Michigan was the gold standard of Big Ten football in the 1980s. They had won the conference title in 1980 and 1982, along with several more major bowl trips in the late 1970s. The 1983 Michigan football team didn’t get back to Pasadena, but they were a Top 10 team and snagged the seventh major bowl bid in eight years for head coach Bo Schembechler.
The Wolverines had lost wide receiver Anthony Carter, as the Big Ten Player of the Year moved on to the NFL, but Michigan could always run the football. Rick Rodgers was the conference’s second-leading rusher, with just over 1,000 yards. Quarterback Steve Smith was a mediocre passer, but ran for 667 yards. There were two All-Americans on the offensive line, in Stepfan Humphries and Tom Dixon.
Schembechler’s team was ranked #10 to start the season and opened with two games against good Pac-10 teams from the state of Washington. The Wolverines edged Washington State 20-17 at home, but dropped a tough 25-24 decision at Washington to slip to #17 in the polls.
Another decent opponent in seven-win Wisconsin was up next and Michigan went to Madison to get a 38-21 win. The schedule then got softer and the Wolverines blasted through sub-.500 opponents in Indiana, Michigan State and Northwestern by a combined 120-18 and got themselves back up to tenth in the national rankings.
A battle with #12 Iowa was nationally televised from Ann Arbor and it was worthy of the showcase. With the game tied 13-13, Michigan moved into field goal range and Bob Bergeron drilled a 45-yard field goal across his body from the hashmark to win on the final play.
Michigan and Illinois were the only teams perfect in Big Ten play, but the Wolverines lost the head-to-head game 16-6 on the final weekend of October. Illinois had a soft November schedule, so any hope for a Rose Bowl return was basically gone. But the Wolverines were still prominent on the radar of major bowl organizers.
They destroyed bad teams in Purdue and Minnesota, scoring a combined hundred points in the two games and it set up the season finale with Ohio State. It wasn’t winner-take-all for the Rose Bowl like it had been so often in the previous fifteen years. But it would have the next-best thing—the Sugar Bowl announced that the winner of the battle between 8-2 teams would get the invite to New Orleans.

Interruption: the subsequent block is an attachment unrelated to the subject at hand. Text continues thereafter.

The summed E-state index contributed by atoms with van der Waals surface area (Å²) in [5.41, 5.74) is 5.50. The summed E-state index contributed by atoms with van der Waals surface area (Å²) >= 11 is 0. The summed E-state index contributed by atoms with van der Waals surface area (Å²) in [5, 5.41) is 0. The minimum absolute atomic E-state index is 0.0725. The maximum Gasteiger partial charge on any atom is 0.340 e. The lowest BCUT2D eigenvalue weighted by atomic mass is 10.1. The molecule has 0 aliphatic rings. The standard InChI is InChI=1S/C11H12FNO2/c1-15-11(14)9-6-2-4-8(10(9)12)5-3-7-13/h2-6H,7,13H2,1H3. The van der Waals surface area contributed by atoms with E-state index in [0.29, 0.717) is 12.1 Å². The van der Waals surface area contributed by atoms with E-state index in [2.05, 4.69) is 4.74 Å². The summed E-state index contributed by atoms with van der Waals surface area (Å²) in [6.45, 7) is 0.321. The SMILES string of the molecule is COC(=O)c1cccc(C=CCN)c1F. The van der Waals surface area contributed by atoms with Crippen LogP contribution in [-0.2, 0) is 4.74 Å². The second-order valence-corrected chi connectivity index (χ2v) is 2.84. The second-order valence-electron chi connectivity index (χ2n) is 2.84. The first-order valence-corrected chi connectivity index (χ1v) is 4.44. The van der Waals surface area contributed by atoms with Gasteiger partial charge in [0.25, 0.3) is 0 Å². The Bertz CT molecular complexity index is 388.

Smith stepped up with his arm and hit Triando Markray on a 67-yard touchdown strike, part of building an early 10-0 lead. Ohio State came back and took the lead, but Michigan forced four turnovers and one of them set up a short touchdown run by Smith for a 17-14 edge early in the fourth quarter.
Ohio State drove to the Michigan 38-yard line and then called for a “fumble-rooskie” trick play, where the quarterback places the ball on the ground and an offensive lineman pulls around to pick it up and take off, since it’s technically a fumble. But in this case, it was more than a technicality. Defensive tackle Mike Hammerstein blew up the play, the ball began bouncing around and the Wolverines recovered.
Smith then led a 60-yard touchdown drive, accounting for 43 of the yards with either his arm or feet that all but sealed the game. The Buckeyes answered with a touchdown but a covered onside kick put the finishing touches on Michigan’s 24-21 win and their Sugar Bowl bid.
Auburn had won the SEC and was Michigan’s opponent. The Tigers were ranked #3. With the top two teams in the polls, Texas and Nebraska, both heavily favored in their bowl games, it was not anticipated that the Sugar Bowl would have national title implications.
But by the prime-time kickoff in New Orleans, everyone knew that Texas had lost. As the night unfolded, everyone became aware that Miami was in the process of shocking Nebraska. Auburn was in the mix for a national championship. And Michigan had the chance to be a spoiler.
The game was a defensive war. The Wolverines put up a touchdown midway through the first quarter, but would not score again. Penalties dogged Michigan the rest of the night, and Auburn slowly chipped their way back. The Tigers got two field goals. They reached the two-yard line with less than a minute left and kicked another field goal. Auburn won 9-7.
Miami ended up winning the vote over Auburn for the national championship and it’s probable that Michigan making the Tigers win so ugly played at least a part in that verdict. More important for the Wolverines, they still settled in at a solid #8 in the final polls. It might not have been a Rose Bowl year, but it was still a nice piece in the landscape that is Bo Schembechler’s legacy at Ann Arbor.